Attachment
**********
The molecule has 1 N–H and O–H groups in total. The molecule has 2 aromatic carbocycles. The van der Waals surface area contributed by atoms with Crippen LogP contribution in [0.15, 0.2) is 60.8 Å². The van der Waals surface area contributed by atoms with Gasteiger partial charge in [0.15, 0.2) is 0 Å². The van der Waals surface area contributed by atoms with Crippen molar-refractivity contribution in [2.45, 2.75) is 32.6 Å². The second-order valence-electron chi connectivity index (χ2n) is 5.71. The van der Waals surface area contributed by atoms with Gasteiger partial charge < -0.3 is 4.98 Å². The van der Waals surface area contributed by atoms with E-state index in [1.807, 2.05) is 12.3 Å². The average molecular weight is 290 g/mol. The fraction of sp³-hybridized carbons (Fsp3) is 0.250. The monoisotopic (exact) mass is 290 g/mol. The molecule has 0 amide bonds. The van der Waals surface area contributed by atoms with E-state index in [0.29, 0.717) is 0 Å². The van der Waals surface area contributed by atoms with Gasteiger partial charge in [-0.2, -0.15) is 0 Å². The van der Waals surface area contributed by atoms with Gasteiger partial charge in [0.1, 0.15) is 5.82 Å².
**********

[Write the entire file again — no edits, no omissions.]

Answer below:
The molecule has 1 N–H and O–H groups in total. The molecule has 2 aromatic carbocycles. The van der Waals surface area contributed by atoms with Crippen LogP contribution in [0.15, 0.2) is 60.8 Å². The van der Waals surface area contributed by atoms with Gasteiger partial charge in [0.15, 0.2) is 0 Å². The van der Waals surface area contributed by atoms with Crippen molar-refractivity contribution in [2.45, 2.75) is 32.6 Å². The second-order valence-electron chi connectivity index (χ2n) is 5.71. The van der Waals surface area contributed by atoms with Gasteiger partial charge < -0.3 is 4.98 Å². The van der Waals surface area contributed by atoms with E-state index in [1.807, 2.05) is 12.3 Å². The average molecular weight is 290 g/mol. The fraction of sp³-hybridized carbons (Fsp3) is 0.250. The monoisotopic (exact) mass is 290 g/mol. The molecule has 0 amide bonds. The van der Waals surface area contributed by atoms with E-state index in [0.29, 0.717) is 0 Å². The van der Waals surface area contributed by atoms with Gasteiger partial charge in [-0.2, -0.15) is 0 Å². The van der Waals surface area contributed by atoms with Gasteiger partial charge in [0.1, 0.15) is 5.82 Å².